An enhanced contract for Oklahoma's Bob Stoops will go before the school's board of regents Wednesday, pushing the Sooners coach closer to the top of highest-paid coaches, CBSSports.com has learned.
Stoops – coming off a fourth straight double-digit-win season and a resounding Sugar Bowl victory over Alabama – is expected to hit the $5 million annual threshold sooner than in his current deal, which reportedly called for $5-plus million from 2016-18 after escalators.
|$5 Million Club|
|Oklahoma's Bob Stoops is set to make $5 million or more annually as early as 2014 after the school's board of regents approves a new deal, CBSSports.com reports. A look at this exclusive club.|
|Kevin Sumlin||Texas A&M||$5.0M|
In other words, he won't make Nick Saban money ($6.9 million), but he'll be more in line with Texas' Charlie Strong ($5 million) and Texas A&M's Kevin Sumlin ($5 million), possibly higher.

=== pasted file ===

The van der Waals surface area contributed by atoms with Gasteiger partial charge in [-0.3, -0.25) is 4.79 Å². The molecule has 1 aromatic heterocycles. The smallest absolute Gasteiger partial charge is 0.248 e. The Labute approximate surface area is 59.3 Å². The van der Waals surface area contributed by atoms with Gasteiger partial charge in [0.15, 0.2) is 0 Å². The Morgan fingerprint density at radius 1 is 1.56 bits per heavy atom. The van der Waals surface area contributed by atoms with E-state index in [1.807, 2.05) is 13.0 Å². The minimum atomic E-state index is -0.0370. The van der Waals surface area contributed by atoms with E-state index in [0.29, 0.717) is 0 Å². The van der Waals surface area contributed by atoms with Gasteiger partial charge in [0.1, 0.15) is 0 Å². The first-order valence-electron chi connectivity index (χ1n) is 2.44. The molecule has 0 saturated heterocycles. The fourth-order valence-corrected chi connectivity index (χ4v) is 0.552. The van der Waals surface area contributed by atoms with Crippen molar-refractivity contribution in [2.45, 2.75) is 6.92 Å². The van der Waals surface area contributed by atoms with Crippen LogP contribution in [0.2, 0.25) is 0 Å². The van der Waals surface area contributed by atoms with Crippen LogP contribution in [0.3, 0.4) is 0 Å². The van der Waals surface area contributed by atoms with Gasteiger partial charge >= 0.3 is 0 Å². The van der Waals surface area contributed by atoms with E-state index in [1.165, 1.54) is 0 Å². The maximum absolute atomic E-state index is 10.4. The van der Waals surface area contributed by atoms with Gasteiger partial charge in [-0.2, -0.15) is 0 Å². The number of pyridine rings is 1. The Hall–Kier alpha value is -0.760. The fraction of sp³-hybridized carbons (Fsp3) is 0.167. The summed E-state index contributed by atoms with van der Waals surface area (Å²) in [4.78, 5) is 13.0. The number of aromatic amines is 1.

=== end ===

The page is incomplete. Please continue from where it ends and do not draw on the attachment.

Stoops made $4.7 million last season according to USA Today's salary database, good enough for No. 5 nationally. The school announced a seven-year, $34.5-million deal for Stoops in 2011, followed by an extension to 2020 last summer. The years on the new deal will not change.
Exact financial details of the contract are not yet known. Regents must vote to approve the deal.
Litigation over amateurism have shifted the focus on coaching salaries, but Stoops' money, in today's market, can be justified based on this: A 160-39 career record (80.4 winning percentage), 8-7 in bowl games, a national title and eight Big 12 titles.
Reports surfaced in January that the Cleveland Browns had interest in Stoops, who didn't exactly quell the speculation when asked by local reporters, but clearly Oklahoma is a stable home for him.
Stoops and Iowa's Kirk Ferentz, both hired in 1998, trail Virginia Tech's Frank Beamer as the longest-tenured head coaches among the five major conferences.
Sooners AD Joe Castiglione hired Stoops and has remained proactive in keeping Stoops intact. Few coaches have matched his stability, setting high expectations at a program that demands it.